We’ve all seen an image of someone having a heart attack on our favorite television medical drama. There’s a dependable series of events that seems to occur according to television and movies. First, the patient grasps at his or her chest, then they stumble back, and eventually fall back into a chair or even onto the ground. And, should you ever experience one, some of those things may happen to you. But watching it on television isn’t the best way to help you understand what having a heart attack actually feels like.
Here are some of the most common sensations that patients report after they fall victim:

Chest Pain
One of the most common symptoms of a heart attack is the feeling of chest pains. In medical terms, this pain is called Angina and it occurs when the heart muscle doesn’t get enough oxygen because of a lack of fresh blood to the heart.

Pain In The Left Arm
Angina is also the root of another common symptom: left arm pain. This occurs due to a mix up in the brain that causes your body to believe that your arm is the source of your pain. Arm and chest pain are both symptoms more likely to be experienced by men than by women.

Shortness of Breath
The primary role of your heart is to pump oxygenated blood through the rest of your body. It receives that oxygen from what you inhale into your lungs. When your heart isn’t pumping properly it can impact your ability to catch a deep breath. This causes the sensation of being short of breath that so many people complain about as an attack is occurring.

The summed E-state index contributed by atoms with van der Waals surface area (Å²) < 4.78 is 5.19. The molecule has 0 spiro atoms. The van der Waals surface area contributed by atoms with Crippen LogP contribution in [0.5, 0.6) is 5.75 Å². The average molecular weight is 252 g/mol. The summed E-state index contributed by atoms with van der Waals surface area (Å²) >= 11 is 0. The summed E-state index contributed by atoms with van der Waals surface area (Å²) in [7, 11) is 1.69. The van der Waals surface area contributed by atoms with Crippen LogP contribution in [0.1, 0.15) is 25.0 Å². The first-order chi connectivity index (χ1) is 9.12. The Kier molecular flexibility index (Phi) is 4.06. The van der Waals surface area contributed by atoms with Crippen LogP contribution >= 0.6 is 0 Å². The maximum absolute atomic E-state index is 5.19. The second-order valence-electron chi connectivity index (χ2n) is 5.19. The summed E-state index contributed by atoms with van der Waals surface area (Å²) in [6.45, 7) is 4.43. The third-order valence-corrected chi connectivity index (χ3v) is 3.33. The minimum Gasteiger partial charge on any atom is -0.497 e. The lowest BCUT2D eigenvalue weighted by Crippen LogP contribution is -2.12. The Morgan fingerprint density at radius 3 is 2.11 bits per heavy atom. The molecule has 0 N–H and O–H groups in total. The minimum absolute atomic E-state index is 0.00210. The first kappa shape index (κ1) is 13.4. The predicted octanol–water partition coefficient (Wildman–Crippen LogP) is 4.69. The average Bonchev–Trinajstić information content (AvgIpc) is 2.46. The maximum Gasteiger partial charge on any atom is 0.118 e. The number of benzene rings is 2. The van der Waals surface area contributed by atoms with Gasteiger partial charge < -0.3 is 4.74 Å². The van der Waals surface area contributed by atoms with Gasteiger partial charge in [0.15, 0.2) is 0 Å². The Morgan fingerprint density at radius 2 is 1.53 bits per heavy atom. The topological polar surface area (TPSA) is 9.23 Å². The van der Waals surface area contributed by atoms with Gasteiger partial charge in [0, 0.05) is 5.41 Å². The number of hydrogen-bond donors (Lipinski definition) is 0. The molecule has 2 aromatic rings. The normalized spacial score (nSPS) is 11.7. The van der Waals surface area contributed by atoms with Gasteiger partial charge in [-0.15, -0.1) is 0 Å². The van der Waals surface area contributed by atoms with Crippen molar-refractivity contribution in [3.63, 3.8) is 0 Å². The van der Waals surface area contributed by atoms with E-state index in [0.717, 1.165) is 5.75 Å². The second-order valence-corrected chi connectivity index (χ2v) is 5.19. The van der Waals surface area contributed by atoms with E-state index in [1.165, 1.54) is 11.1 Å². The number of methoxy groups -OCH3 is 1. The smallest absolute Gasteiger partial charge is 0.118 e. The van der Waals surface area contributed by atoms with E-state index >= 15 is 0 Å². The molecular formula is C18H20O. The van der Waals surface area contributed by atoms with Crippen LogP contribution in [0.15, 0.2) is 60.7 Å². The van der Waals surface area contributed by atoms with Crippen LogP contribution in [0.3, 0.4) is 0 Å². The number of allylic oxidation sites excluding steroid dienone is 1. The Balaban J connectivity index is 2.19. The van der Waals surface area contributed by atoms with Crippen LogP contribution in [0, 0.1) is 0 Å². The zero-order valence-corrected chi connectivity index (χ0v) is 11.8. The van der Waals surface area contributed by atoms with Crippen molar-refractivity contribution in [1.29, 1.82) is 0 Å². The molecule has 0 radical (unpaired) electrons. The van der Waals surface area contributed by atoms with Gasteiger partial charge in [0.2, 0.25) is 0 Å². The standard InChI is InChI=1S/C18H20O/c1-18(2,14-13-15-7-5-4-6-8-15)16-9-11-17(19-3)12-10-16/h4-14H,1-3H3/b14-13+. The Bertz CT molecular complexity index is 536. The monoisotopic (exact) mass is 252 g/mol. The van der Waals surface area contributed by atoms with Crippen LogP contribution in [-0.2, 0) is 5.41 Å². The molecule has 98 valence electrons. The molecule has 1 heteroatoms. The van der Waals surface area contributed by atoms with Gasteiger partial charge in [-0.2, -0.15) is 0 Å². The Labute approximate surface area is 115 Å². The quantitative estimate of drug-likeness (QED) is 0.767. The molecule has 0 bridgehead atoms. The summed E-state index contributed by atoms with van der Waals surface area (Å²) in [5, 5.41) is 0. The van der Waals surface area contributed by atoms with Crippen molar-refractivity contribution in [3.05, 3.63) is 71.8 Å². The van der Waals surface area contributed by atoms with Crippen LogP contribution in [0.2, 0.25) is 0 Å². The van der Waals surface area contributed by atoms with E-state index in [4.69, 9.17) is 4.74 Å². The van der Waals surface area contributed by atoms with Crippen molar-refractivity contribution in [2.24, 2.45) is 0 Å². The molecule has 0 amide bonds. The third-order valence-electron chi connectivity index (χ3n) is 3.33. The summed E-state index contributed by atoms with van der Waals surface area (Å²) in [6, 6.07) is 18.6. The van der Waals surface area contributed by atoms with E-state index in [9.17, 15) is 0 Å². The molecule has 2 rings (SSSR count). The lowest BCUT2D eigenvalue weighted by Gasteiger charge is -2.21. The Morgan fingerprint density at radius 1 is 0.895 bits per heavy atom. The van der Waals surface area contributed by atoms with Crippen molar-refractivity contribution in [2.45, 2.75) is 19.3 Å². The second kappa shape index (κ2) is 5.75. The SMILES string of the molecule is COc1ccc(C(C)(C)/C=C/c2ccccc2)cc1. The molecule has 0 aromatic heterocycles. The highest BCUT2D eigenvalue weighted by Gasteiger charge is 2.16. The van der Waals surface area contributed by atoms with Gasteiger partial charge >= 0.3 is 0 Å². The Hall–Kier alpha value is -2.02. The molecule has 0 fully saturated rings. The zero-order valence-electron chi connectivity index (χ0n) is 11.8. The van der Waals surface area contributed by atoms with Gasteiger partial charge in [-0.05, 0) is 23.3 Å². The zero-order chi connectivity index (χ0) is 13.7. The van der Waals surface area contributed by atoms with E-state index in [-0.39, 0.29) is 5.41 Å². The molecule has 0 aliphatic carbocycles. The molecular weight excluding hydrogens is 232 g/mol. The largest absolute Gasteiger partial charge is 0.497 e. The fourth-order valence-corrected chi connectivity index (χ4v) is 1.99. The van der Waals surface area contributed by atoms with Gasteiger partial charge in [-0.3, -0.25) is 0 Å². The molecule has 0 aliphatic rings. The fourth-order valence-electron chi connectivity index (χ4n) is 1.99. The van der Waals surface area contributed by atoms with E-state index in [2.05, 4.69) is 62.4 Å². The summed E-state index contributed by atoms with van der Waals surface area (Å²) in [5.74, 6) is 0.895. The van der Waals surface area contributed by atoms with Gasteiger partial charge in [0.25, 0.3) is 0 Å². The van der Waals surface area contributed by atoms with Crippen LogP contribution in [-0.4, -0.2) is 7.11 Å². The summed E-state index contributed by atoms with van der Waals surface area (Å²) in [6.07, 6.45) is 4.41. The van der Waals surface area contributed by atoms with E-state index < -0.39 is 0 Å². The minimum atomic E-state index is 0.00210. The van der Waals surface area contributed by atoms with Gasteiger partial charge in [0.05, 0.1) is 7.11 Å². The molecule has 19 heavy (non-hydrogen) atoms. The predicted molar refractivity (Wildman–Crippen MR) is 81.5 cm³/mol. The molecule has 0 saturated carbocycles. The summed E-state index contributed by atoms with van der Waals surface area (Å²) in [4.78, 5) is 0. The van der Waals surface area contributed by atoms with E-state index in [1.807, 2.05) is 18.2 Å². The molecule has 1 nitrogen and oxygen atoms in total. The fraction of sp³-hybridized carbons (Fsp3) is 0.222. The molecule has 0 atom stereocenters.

Nausea
Although men primarily experience pain in their chest or left arm as an early symptom of an attack, women tend to experience nausea. This can be easily misconstrued as a symptom of the flu or other gastrointestinal distress leaving women too often go far too long without seeking medical attention.

Fatigue
Considering all of the symptoms listed above, it’s easy to see why someone would end up feeling fatigued with the onset of a heart attack. All of the pain and discomfort, the inability to catch a full breath, combined with the stress that your body is experiencing at that moment is nothing short of exhausting.

Any of these unexplained symptoms can be scary, but when combined, they can be seriously dangerous – even deadly. Take note when you begin to feel any combination of these sensations and take action immediately. Research shows that too often female patients underestimate their symptoms and are thus less likely to survive an attack than men. For more information about heart attack prevention and survival, contact us today.